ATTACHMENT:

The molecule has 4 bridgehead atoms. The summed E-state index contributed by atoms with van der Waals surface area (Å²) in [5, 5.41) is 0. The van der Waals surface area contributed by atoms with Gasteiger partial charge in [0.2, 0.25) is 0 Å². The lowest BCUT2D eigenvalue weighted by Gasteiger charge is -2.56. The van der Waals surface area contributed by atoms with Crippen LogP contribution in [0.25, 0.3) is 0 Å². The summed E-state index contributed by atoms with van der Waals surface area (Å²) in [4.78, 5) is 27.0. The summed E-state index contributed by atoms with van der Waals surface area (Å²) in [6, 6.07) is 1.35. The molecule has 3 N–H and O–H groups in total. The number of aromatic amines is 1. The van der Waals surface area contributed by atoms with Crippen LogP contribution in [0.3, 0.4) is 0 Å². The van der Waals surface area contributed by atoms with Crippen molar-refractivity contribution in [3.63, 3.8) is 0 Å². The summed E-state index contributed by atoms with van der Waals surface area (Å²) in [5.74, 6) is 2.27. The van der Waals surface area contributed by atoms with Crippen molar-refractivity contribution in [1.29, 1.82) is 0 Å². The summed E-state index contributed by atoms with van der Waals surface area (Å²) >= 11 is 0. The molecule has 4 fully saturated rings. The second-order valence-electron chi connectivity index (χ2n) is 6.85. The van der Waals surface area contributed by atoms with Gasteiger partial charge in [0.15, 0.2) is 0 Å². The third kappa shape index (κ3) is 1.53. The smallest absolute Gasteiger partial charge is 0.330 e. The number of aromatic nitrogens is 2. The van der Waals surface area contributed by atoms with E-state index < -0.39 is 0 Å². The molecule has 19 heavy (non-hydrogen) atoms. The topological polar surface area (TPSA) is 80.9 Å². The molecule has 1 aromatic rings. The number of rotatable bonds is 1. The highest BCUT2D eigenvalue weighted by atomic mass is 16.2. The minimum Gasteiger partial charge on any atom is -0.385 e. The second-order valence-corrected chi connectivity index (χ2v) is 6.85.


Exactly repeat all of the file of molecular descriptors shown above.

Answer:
The molecule has 4 bridgehead atoms. The summed E-state index contributed by atoms with van der Waals surface area (Å²) in [5, 5.41) is 0. The van der Waals surface area contributed by atoms with Gasteiger partial charge in [0.2, 0.25) is 0 Å². The lowest BCUT2D eigenvalue weighted by Gasteiger charge is -2.56. The van der Waals surface area contributed by atoms with Crippen LogP contribution in [0.25, 0.3) is 0 Å². The summed E-state index contributed by atoms with van der Waals surface area (Å²) in [4.78, 5) is 27.0. The summed E-state index contributed by atoms with van der Waals surface area (Å²) in [6, 6.07) is 1.35. The molecule has 3 N–H and O–H groups in total. The number of aromatic amines is 1. The van der Waals surface area contributed by atoms with Crippen LogP contribution in [0.3, 0.4) is 0 Å². The van der Waals surface area contributed by atoms with Crippen molar-refractivity contribution in [3.63, 3.8) is 0 Å². The summed E-state index contributed by atoms with van der Waals surface area (Å²) in [5.74, 6) is 2.27. The van der Waals surface area contributed by atoms with Crippen molar-refractivity contribution in [1.29, 1.82) is 0 Å². The summed E-state index contributed by atoms with van der Waals surface area (Å²) >= 11 is 0. The molecule has 4 fully saturated rings. The second-order valence-electron chi connectivity index (χ2n) is 6.85. The van der Waals surface area contributed by atoms with Gasteiger partial charge in [0.15, 0.2) is 0 Å². The third kappa shape index (κ3) is 1.53. The smallest absolute Gasteiger partial charge is 0.330 e. The number of aromatic nitrogens is 2. The van der Waals surface area contributed by atoms with E-state index < -0.39 is 0 Å². The molecule has 19 heavy (non-hydrogen) atoms. The topological polar surface area (TPSA) is 80.9 Å². The molecule has 1 aromatic rings. The number of rotatable bonds is 1. The highest BCUT2D eigenvalue weighted by atomic mass is 16.2. The minimum Gasteiger partial charge on any atom is -0.385 e. The second-order valence-corrected chi connectivity index (χ2v) is 6.85.